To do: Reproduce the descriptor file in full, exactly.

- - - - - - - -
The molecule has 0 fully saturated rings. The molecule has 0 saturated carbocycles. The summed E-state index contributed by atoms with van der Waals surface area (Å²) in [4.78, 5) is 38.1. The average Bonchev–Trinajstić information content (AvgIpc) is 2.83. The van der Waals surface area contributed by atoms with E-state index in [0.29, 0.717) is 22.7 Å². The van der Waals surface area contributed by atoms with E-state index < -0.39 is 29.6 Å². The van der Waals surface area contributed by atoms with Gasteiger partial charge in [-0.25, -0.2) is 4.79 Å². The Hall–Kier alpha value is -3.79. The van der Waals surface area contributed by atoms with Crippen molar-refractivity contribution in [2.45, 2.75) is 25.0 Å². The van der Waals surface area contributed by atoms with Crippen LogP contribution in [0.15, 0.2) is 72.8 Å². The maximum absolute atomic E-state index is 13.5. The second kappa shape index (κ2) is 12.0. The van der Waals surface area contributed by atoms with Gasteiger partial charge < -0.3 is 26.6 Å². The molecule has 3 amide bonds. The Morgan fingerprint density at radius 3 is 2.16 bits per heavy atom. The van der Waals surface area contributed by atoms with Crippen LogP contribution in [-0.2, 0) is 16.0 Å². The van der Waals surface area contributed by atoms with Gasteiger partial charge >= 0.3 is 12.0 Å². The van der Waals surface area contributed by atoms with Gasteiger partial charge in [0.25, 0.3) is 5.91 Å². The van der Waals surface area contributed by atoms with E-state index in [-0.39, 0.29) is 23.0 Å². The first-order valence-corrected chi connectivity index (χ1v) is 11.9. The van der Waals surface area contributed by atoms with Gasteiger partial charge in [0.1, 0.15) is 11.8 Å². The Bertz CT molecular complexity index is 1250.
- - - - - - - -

The molecule has 0 fully saturated rings. The molecule has 0 saturated carbocycles. The summed E-state index contributed by atoms with van der Waals surface area (Å²) in [4.78, 5) is 38.1. The average Bonchev–Trinajstić information content (AvgIpc) is 2.83. The van der Waals surface area contributed by atoms with E-state index in [0.29, 0.717) is 22.7 Å². The van der Waals surface area contributed by atoms with E-state index < -0.39 is 29.6 Å². The van der Waals surface area contributed by atoms with Gasteiger partial charge in [-0.25, -0.2) is 4.79 Å². The Hall–Kier alpha value is -3.79. The van der Waals surface area contributed by atoms with Crippen molar-refractivity contribution in [2.45, 2.75) is 25.0 Å². The van der Waals surface area contributed by atoms with Crippen LogP contribution in [0.15, 0.2) is 72.8 Å². The maximum absolute atomic E-state index is 13.5. The second kappa shape index (κ2) is 12.0. The van der Waals surface area contributed by atoms with Gasteiger partial charge < -0.3 is 26.6 Å². The molecule has 3 amide bonds. The Morgan fingerprint density at radius 3 is 2.16 bits per heavy atom. The van der Waals surface area contributed by atoms with Crippen LogP contribution in [-0.2, 0) is 16.0 Å². The van der Waals surface area contributed by atoms with Gasteiger partial charge >= 0.3 is 12.0 Å². The van der Waals surface area contributed by atoms with Gasteiger partial charge in [0.25, 0.3) is 5.91 Å². The van der Waals surface area contributed by atoms with E-state index in [-0.39, 0.29) is 23.0 Å². The first-order valence-corrected chi connectivity index (χ1v) is 11.9. The van der Waals surface area contributed by atoms with Gasteiger partial charge in [0.1, 0.15) is 11.8 Å². The Bertz CT molecular complexity index is 1250.